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Why compost your organic waste?

Statistics from Waste Online


The alternative to landfill, incineration, whilst reducing the mass of the waste, does not dispose of it altogether.

About 30% of the original mass remains, it still needs to be landfilled, and is still a waste of resources.

Compost forms as a result of the natural breakdown of organic material derived from living animals and plants.

The 'breaking down' is aerobic i.e. an oxygen using process performed by the bacteria, fungi, insects and animals, which inhabit soil.

In a compost heap these organisms generate heat as they decompose organic matter and break it into fine particles.

Composting - Building DIY Book cover

UK gardeners use nearly 3 million cubic metres of peat-based planting and growing compost annually. Very few of the UK's peat bogs now remain. Peat is not sustainable, and is a major greenhouse gas sequestering material. The use of peat also releases huge amounts of CO2 and methane into the atmosphere as well as destroying a natural habitat.

So ask for green alternatives, or make your own.


Composting is nature's own and oldest method of waste disposal and soil fertilisation.

Traditionally, gardeners have created their own compost using leaves, grass, shrub clippings and other useful organic materials found in the garden. Applying compost to soils provides an excellent conditioner and mulch, which fertilises and provides soil structure, retains moisture and can restrict weed growth.

Man-made compost is an alternative to the peat-based compost extracted from important natural wildlife sites. In recent years there has been interest in the creation of garden compost from organic household waste, as a result of the growing awareness of the environmental problems created by the traditional disposal methods.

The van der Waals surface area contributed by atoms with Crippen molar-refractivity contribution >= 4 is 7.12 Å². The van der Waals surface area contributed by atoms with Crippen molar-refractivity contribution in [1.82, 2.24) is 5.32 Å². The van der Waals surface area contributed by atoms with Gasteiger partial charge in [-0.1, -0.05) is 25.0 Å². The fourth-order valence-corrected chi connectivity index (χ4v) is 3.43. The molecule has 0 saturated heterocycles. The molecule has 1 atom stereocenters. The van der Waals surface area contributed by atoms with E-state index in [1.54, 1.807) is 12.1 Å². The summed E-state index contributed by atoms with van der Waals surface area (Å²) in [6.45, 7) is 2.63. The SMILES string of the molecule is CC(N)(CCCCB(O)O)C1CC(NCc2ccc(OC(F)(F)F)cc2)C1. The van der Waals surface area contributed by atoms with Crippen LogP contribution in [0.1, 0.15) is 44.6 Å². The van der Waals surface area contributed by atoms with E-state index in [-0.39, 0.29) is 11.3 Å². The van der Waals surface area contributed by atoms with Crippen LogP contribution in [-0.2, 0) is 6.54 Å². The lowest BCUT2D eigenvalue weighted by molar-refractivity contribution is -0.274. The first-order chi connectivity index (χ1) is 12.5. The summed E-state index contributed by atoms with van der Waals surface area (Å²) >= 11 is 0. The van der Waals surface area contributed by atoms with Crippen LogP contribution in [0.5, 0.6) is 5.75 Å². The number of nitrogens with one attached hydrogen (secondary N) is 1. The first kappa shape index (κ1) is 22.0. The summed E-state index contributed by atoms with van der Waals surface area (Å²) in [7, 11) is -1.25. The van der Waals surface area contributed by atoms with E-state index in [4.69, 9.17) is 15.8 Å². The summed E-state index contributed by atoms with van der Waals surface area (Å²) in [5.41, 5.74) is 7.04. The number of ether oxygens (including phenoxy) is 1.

Source: Analysis of household waste composition and factors driving waste increases - Dr. J. Parfitt, WRAP, December 2002.

The natural composting process will give natural soil improvement:

What to do

It is quite fun making compost, as the leftover organic scaps, including tea bags and small bits of paper for texture, end up doing something useful, and in a very small way help the planet, mainly by preventing methane production in landfills. There are many guides to composting online.

Many compost bins, cubes and wooden systems can be bought and will make the process easy and fruitful. Alternatively, scraps can be piled up in a corner or behind shrubbery, which works but is not a good at creating proper humus.

Simple composting

Ingredients are organic waste with some paper strips for structure. Tea bags are fine, anything plant based as animal waste will attract rodents.

Simplest of all is to dig a hole and put it in.

Or buy a compost bin, which is like a dustbin, usually with a slot at the bottom for the humus to appear.


With added worms! This is faster and means you can also break down cooked organic material, which is not recommended for simple composting. 'Worm tea' or liquid fertiliser will also appear in your wormery.

Wormeries come in many shapes and sizes.

Indoor composting

Bokashi is a smell free indoors system that can compost meat, fish and dairy products. After a few days, the waste is ready to be put in an outdoor composter, or simply dug into the garden. Can attract flies, especially fruit flies.

Food waste digester

A food waste digester can process meat, fish and cooked food. It is quite a complex system and suitable for larger gardens.

For more advice see The Royal Horticultural Society composting advice: